As a pass rusher, Mack is only slightly less fearsome. Just a sick move to rip under Kyle Long’s punch and bend the edge, forcing Cutler to step up into Aldon Smith’s arms for the sack. Mack is becoming very efficient with his hands, but really it is his explosiveness off the snap that makes him so dangerous. Just brutal for any offensive tackle to have to deal with that type of athleticism.

Amazingly that was Smith’s first full sack of the season, carrying just 1.5 sacks into Sunday’s showdown against the Steelers. Smith doesn’t look as explosive off the ball, but he still has that incredibly long reach and the ability to disengage from blocks in a flash, when he feels so motivated. Should be an interesting test of length and punch power between he and Alejandro Villanueva.

Steady rotation of guys on the defensive line interior for Oakland, must of whom you’ve never heard of. None play more than half of the Raiders defensive snaps, as the loss of Justin Tuck eliminates easily the team’s best interior pass-rushing threat. Mario Edwards, Denico Autry, Stacy McGee, and Dan Williams all rotate along the defensive front, with Justin Ellis, C.J. Wilson, and Benson Mayowa seeing the occasional snap as well. Because the Raiders will play multiple fronts, they’ve tried to acquire players with some versatility to their game. Most of these guys can play multiple techniques, but none are even slightly impressive as pass rushers, with just 1.5 sacks among the entire seven-man crew this season. They’ll work hard, push the pocket, and stay fresh in the rotation. None seem to be pushed around easily at the point of attack however, space-eating to free up the Raiders linebackers to make plays consistently.

Like most of the Oakland defense, the Raiders linebacking corps is a bunch of no-name guys as well. Malcolm Smith, the former Seattle backup linebacker who won the Super Bowl MVP two years ago, is the star of the group and leads the team in tackles with 56, 20 more than Hayden, the next closest defender. Smith is playing 98.3 percent of the unit’s snaps, far more than Aldon Smith, the next closest linebacker at 76 percent. He’s the ideal athlete with above average instincts and the quickness to beat blockers at the point of attack. Because Smith struggles to get off blocks at times, he relies on his footwork to place him in position for stops, which will occasionally lead to working out of position, especially against cutback runners. He’s a very good coverage linebacker who plays in all situations, the only linebacker on the team to do so.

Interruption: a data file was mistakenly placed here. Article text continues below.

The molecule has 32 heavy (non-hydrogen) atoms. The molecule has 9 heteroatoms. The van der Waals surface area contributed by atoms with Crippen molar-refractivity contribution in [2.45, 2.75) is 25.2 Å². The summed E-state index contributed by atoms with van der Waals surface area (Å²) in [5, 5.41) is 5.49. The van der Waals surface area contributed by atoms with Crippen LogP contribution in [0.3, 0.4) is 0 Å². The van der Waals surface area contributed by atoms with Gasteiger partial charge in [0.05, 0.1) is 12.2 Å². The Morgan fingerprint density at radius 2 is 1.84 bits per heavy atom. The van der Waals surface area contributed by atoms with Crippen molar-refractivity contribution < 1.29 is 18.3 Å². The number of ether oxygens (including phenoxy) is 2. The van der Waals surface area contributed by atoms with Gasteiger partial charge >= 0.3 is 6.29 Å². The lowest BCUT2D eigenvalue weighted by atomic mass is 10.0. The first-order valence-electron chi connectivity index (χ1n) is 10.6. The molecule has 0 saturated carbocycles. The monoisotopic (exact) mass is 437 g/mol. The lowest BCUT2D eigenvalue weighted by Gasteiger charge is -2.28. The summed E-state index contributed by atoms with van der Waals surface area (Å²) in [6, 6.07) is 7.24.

Curtis Lofton is a limited athlete who lacks fluidity and struggles mightily in space. Pro Football Focus has him as one of the worst coverage linebackers in the NFL, a trend throughout his career. Unfortunately Neiron Ball’s injuries have kept Lofton in the starting lineup, and likely will again this Sunday. Ray Ray Armstrong will replace him on obvious passing downs at times, but the highly athletic linebacker is undersized and still extremely raw. Its actually remarkable that the Raiders are 2nd in the league in run defense, allowing just 82.9 yards per game. The high ranking likely has more to do with how easily teams can shred them through the air than how dominate Oakland defends the run, but the mark is impressive nonetheless.

The Raiders defense has been well below average on third down, allowing teams to convert 42 percent of the time. Worth noting that opponents have also converted six of eight fourth down attempts against Oakland as well, one of the worst percentages in the league. They don’t commit many defensive penalties, just 50 on the season, tied for the ninth best number in the NFL.

Punter Marquette King has dropped 12 of 28 punts inside opponents’ 20-yard line. He’s got a monster leg, dropping a 60+ yard punt every year he’s been in the NFL. This year he has already hit a career long of 70 yards, but King will suffer the occasional mis-hit. Three season into his career, King has never attempted a pass or run on a fake before.

The Raiders have only allowed 63 yards on punt returns, so their coverage unit has done a fantastic job. Gunners Andre Holmes and Taiwan Jones have done a great job, both long striders who can cover a lot of ground quickly and break down astutely in space. The longest punt return allowed by the Raiders this season? A measly 18 yards.